Now that winter is just around the corner, we hope you’ve started preparing your lawn for the cold season. During winter, your lawn needs all the help it can get, but you might be wondering what can happen if you don’t properly prepare.
Here are 5 ways that winter can affect your lawn:
Snow mould is a lawn disease that can grow under the cover of snow over the duration of the winter. It can vary in its severity, but the risk is low if you’ve fertilized your lawn properly in the fall. Also, snow cover is often helpful for guarding from some of the other risks on this list. Overall snow is a positive thing because of the low-risk nature of getting snow mould.
To rehabilitate your lawn after snow mould, you can use core aeration to allow for your grass to regain its strength.
Crown dehydration occurs when there are frequent fluctuations in temperature. This causes the snow to melt and then freeze over top of the grass. How much the frozen grass is affected by the ice depends on the longevity of the freezing, the depth of the ice and the hardiness and health of your grass.
Although a healthier and fertilized lawn is more likely to survive, it’s hard to avoid this hazard. The most vulnerable spots are ones with poor drainage and the lowest points in the lawn.
Cold, dry and windy areas are often very vulnerable to lawn desiccation. These conditions prevent your lawn’s roots from gathering enough moisture to spread to the blades of the grass causing varying degrees of damage and potentially death.
Ensuring you grass’ roots are strong with a high-nitrogen fertilizer in the late fall can help your grass maintain its strength through the winter. You should also hope for snow as it is the best cover for your grass and can provide it with moisture while in its dormant stages.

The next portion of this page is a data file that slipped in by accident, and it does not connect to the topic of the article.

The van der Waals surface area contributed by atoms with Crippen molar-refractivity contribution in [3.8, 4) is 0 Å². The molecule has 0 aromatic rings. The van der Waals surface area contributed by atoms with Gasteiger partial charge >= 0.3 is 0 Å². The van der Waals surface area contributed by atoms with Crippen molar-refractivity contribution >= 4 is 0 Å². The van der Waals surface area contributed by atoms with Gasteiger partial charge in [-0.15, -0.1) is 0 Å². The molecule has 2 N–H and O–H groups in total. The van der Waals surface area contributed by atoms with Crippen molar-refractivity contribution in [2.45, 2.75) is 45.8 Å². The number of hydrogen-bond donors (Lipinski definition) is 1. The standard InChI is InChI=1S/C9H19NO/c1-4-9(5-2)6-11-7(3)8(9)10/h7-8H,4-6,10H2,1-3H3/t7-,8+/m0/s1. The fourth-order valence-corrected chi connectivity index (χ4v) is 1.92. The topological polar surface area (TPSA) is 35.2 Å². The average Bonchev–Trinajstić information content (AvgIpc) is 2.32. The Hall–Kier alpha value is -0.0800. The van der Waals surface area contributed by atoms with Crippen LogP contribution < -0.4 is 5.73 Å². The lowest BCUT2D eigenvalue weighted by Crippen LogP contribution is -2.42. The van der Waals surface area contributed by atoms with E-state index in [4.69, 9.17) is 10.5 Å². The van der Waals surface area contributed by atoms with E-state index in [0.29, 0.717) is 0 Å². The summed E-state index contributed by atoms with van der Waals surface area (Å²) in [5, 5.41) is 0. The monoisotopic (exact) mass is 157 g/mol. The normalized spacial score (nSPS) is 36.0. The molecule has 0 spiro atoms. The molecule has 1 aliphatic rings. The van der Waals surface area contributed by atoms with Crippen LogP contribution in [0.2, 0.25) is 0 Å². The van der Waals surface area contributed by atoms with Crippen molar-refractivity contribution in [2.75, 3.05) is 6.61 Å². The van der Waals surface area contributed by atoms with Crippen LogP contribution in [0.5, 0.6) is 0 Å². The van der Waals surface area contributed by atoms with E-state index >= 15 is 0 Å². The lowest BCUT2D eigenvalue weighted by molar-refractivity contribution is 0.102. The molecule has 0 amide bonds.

Is there anything winter salting doesn’t damage? Your car, your boots, the bottom of your pants and yes, also your lawn.
In Canada, salt usually gathers along the edges of lawns as snow plows push snow to the side of the road and onto the curb. Once the snow melts and the ice trickles down into the soil and grass, it prevents the roots of your plants from absorbing the moisture and nutrients it needs to survive.
To make sure your lawn doesn’t suffer any further after the winter is over, deep-water soakings and an application of gypsum can help break down and flush out the salt.
All of the above possibilities can vary in severity and the worst-case scenario in each of them is the death of your plants and lawn.
If only in small patches, you should be able to regrow the patches with over seeding, core aeration and top dressing. In extreme cases, you may have to turn to more reconstructive methods.
One of the most effective ways to avoid the perils of winter on your lawn is to sign up for a program with Hometurf Lawn Care. We can provide many of the services needed to fend off lawn disease or other threats and we have the best advice to help your lawn bounce back healthy and green come the spring.